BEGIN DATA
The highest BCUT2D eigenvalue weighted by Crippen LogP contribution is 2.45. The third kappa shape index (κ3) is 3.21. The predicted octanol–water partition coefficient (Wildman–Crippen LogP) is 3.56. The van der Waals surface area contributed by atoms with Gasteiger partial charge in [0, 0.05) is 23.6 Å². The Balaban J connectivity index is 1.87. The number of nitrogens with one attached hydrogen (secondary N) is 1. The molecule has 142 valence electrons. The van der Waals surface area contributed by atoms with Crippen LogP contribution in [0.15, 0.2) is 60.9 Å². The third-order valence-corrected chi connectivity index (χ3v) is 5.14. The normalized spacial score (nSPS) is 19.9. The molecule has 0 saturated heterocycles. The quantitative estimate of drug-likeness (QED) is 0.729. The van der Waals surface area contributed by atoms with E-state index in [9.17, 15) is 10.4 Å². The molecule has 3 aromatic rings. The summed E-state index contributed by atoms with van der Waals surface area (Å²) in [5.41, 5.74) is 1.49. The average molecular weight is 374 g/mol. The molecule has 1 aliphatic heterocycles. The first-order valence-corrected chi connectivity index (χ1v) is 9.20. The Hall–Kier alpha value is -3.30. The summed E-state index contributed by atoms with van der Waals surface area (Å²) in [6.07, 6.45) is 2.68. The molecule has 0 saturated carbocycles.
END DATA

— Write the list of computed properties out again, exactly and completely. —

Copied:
The highest BCUT2D eigenvalue weighted by Crippen LogP contribution is 2.45. The third kappa shape index (κ3) is 3.21. The predicted octanol–water partition coefficient (Wildman–Crippen LogP) is 3.56. The van der Waals surface area contributed by atoms with Gasteiger partial charge in [0, 0.05) is 23.6 Å². The Balaban J connectivity index is 1.87. The number of nitrogens with one attached hydrogen (secondary N) is 1. The molecule has 142 valence electrons. The van der Waals surface area contributed by atoms with Crippen LogP contribution in [0.15, 0.2) is 60.9 Å². The third-order valence-corrected chi connectivity index (χ3v) is 5.14. The normalized spacial score (nSPS) is 19.9. The molecule has 0 saturated heterocycles. The quantitative estimate of drug-likeness (QED) is 0.729. The van der Waals surface area contributed by atoms with E-state index in [9.17, 15) is 10.4 Å². The molecule has 3 aromatic rings. The summed E-state index contributed by atoms with van der Waals surface area (Å²) in [5.41, 5.74) is 1.49. The average molecular weight is 374 g/mol. The molecule has 1 aliphatic heterocycles. The first-order valence-corrected chi connectivity index (χ1v) is 9.20. The Hall–Kier alpha value is -3.30. The summed E-state index contributed by atoms with van der Waals surface area (Å²) in [6.07, 6.45) is 2.68. The molecule has 0 saturated carbocycles.